Oil remains a dominant player after it held support at 122 and did not just go ahead and collapse. It is no mystery it has bounced here; the selling was sharp. Friday it closed well off its intraday high in a showing of some weakness. It will likely try higher again for another two to three sessions up toward 130ish, then it should keel over once more, and the test of 122 will tell the conscience of the king of industry. Of course Friday it closed below the 90 day SMA after punching through and testing close to the 50 day SMA so it may just collapse. The point: we still see oil falling again and falling significantly.

That will continue to be market friendly action and help it attempt to base out and find some new leadership. We are watching the financials try to develop; picked up some WFC last week and are looking at some others for this week if they can continue to reverse the nasty downtrend. That is the way it is going to have to be for the upside: locating those stocks that are setting up new bases and getting some on the move out and then on the test. The more that do this the better the prognosis for the market. It needs more leadership; a lot more. If the financials continue their improvement, that is very good for the market as they were the bad boys that kicked out the legs from under the market attempts to move higher.

There are still sentiment indicators that are not there such as the VIX. The index patterns are still weak. Leadership is the main factor and it is still thin. If the market continues to work on its base and more stocks set up in good accumulation patterns that how bottoms, and more importantly, new strong runs are born. This move here looks more like just part of the process with likely more downside in the future before it is done. The lack of aggression in the selling last week (in terms of volume) indicates the sides are fairly even in strength for now, and if this continues the market can put in a quiet bottom, but that doesn't mean that there won't be price swings along the way. That is par for, dare we say it, August and a bear market.

Support and Resistance

NASDAQ: Closed at 2310.96
The 50 day EMA at 2339
2340 from the March 2007 low
2340 is the trendline from the summer 2004/July 2006 lows, Q4 2005 consolidation
2358 is a 50% retracement of the June to July selloff.
2370 from the April 2006 peak
2378 is the mid-February peak; 2379 from the October 2006 peak
The 90 day SMA at 2383
2386 is the August 2007 intraday low
2388 is the June 2008 low
2392 is the April 2008 peak
2419 is the January 2008 peak and the early February peak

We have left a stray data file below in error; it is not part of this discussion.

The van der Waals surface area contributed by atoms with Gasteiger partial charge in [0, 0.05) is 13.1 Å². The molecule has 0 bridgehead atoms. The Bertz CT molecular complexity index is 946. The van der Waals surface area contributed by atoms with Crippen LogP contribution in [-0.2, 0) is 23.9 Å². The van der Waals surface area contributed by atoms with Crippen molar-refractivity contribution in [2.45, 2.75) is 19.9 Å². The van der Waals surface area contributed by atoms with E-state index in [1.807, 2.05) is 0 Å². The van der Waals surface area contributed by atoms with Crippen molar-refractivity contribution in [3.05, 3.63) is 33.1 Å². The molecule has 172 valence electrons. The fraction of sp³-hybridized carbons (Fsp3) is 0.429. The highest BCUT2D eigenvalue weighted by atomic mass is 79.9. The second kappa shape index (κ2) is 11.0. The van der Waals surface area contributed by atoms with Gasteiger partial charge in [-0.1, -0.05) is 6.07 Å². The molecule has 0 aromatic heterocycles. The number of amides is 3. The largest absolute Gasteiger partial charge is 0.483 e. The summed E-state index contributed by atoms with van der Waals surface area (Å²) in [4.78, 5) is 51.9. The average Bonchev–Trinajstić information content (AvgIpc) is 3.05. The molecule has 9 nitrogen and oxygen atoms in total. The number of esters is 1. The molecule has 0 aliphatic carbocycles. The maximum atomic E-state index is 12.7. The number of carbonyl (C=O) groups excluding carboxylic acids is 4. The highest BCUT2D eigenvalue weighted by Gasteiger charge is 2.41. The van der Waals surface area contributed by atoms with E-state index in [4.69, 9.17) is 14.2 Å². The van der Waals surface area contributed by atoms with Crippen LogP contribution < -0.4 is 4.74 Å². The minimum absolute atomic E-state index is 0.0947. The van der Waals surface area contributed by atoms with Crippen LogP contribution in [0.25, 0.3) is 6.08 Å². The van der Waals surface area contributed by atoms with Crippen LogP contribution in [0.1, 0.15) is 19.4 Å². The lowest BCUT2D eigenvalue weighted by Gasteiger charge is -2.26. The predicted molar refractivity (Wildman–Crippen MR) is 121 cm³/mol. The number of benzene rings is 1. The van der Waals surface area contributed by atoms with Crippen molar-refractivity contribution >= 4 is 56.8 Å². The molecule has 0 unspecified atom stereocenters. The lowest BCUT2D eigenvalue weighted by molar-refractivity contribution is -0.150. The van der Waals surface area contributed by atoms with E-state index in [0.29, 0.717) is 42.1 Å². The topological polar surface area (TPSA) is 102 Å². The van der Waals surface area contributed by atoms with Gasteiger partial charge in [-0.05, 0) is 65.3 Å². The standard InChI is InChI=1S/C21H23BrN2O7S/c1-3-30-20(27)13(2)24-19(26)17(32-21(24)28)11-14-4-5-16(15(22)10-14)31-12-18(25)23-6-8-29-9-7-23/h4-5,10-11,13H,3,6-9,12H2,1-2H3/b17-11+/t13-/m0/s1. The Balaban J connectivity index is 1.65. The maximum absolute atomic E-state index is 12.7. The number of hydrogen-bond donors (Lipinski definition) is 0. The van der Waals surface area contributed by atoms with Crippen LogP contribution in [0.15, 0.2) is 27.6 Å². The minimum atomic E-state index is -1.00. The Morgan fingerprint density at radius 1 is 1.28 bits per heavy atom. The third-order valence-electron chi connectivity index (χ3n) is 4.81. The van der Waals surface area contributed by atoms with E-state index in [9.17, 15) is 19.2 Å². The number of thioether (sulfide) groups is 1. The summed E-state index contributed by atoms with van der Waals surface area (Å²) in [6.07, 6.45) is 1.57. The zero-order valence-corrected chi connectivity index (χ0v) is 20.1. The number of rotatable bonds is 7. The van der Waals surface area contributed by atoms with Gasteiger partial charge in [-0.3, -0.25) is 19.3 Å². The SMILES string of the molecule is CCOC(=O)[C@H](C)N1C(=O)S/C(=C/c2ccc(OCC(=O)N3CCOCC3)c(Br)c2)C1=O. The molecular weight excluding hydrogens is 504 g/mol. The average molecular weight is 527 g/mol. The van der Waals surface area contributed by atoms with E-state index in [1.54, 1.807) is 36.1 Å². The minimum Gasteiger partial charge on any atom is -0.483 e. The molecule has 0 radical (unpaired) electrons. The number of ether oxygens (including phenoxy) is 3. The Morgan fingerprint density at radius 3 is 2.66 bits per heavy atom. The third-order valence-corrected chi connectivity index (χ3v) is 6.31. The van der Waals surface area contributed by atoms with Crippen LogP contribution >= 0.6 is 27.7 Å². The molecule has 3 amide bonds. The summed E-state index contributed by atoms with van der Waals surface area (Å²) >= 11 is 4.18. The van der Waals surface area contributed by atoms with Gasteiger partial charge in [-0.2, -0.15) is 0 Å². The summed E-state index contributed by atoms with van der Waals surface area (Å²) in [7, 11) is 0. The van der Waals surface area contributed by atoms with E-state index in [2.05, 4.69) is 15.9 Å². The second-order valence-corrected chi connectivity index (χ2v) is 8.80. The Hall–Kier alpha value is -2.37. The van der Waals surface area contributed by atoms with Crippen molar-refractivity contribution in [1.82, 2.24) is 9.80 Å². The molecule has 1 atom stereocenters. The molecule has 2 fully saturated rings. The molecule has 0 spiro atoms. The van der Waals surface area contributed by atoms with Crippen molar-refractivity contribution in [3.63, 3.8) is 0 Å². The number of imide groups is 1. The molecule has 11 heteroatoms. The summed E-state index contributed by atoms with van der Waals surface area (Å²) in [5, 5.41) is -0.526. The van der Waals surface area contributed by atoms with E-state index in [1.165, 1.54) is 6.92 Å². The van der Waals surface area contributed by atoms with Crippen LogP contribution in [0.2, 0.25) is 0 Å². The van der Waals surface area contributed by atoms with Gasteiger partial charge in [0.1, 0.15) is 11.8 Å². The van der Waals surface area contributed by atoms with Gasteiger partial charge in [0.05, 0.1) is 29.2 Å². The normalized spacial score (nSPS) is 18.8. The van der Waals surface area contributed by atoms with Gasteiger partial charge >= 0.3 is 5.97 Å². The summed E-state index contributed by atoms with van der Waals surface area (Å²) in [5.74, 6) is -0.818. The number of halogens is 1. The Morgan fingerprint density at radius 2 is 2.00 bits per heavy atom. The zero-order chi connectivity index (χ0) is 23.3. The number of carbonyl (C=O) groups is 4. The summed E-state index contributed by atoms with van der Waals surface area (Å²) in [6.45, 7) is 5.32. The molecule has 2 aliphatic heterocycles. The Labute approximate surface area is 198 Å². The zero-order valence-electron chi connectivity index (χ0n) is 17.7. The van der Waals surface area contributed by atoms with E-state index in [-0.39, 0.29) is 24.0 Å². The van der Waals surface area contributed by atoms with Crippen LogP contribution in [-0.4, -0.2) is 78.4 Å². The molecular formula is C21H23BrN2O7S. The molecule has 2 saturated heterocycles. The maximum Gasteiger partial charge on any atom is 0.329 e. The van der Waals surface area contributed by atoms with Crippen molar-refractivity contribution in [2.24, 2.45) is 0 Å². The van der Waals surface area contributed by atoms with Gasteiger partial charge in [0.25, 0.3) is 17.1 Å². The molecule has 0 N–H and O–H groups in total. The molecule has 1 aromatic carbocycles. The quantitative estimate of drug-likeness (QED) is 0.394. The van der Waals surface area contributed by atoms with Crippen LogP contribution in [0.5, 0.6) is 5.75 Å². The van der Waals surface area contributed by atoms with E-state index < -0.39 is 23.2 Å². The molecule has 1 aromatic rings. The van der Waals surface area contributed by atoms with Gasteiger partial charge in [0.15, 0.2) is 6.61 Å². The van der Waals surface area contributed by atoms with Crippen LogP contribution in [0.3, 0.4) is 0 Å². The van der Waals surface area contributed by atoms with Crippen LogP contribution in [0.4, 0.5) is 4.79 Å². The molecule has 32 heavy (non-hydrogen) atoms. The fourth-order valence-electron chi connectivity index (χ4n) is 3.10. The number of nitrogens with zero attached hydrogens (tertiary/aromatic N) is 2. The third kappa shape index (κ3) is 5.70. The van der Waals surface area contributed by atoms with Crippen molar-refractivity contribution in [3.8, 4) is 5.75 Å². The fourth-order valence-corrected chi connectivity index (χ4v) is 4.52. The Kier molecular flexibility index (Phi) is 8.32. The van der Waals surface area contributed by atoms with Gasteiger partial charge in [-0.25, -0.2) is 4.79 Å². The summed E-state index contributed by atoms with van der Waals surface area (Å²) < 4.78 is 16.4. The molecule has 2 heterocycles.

The 200 day SMA at 2450
2451 is the August closing low
2500 from interim August lows.

The 18 day EMA at 2304
2286 is the first April 2008 gap up point.
2261 is a March 2008 interim low
2202 is the January 2008 low
2155 is the March 2008 low

S&P 500: Closed at 1260.31
1270 is the January low
1285 is the recent July peak
The 50 day EMA at 1297
1317 from the February low
1320 is a 50% retracement of the May to July selloff
1324 is the April low
1331 is the June low
1345 is an ancient trendline
1370 is the August 2007 intraday low
1374 is the March 2007 closing low
The 200 day SMA at 1381
1387 is the April 2008 intraday high
1396 is the February 2008 peak
1406 is the August and November 2007 closing low

1257 is the March low
1244 is an August 2005 peak
1240 to 1221 are September 2005 peaks1234 is the July 2006 low
1224 is the June 2006 low
1176 from the Q4 2005 lows
1167 is the January 2005 low
1154 from the May 2005 lows
1142 is the 2005 closing low

Dow: Closed at 11,326.32
11,634 is the 2004/2005 up trendline
11,634 is the January intraday low
11,670 is the May 2006 intraday high; 11,642 closing
The 50 day EMA at 11,716
11,731 is the March 2008 low
11,982 is a 50% retracement of the May to July selloff
12,050 from the March 2007
12,070 from the early February 2008 lows
The 90 day SMA at 12,199
12,250 from late March 2007 lows
12,518 is the August intraday low
The 200 day SMA at 12,566
12,573 is the mid-February high
12,743 is the November low
12,750 to 12,768 is the February 2008 peak and a series of lows and highs from August 2007
12,786 is the February 2007 peak
12,845 is the August closing low
13,092 is the December 2007 intraday low
13,133 is the May 2008 high

11,317 from March 2006
11,061 from February 2006
10,912 peak from March 2005
10,854 from December 2004
10,701-10,705 from July 2006, July 2005

Economic Calendar

These are consensus expectations. Our expectations will vary and are discussed in the 'Economy' section.

August 4 - Monday

Personal income, June (8:30): -0.1% expected, 1.9% prior
Personal spending, June (8:30): 0.5% expected, 0.8% prior
Factory orders, June (10:00): 0.7% expected, 0.6% prior

August 5 - Tuesday
ISM Services, July, (10:00): 48.0 expected, 48.2 prior
FOMC policy statement (2:15)

August 6 - Wednesday
Crude oil inventories (10:35): -81K prior
Consumer credit, June (3:00): $6.0B expected, $7.8B prior

August 7 - Thursday
Initial jobless claims (8:30): 448K prior
Pending home sales, June (10:00): -1.3% expected, -4.7% prior

August 8 - Friday
Q2 Productivity, preliminary (8:30): 2.6% expected
Wholesale inventories, June (10:00): 0.6% expected, 0.8% prior

By: Jon Johnson, Editor
Copyright 2008
All Rights Reserved

Jon Johnson is the Editor of The Daily at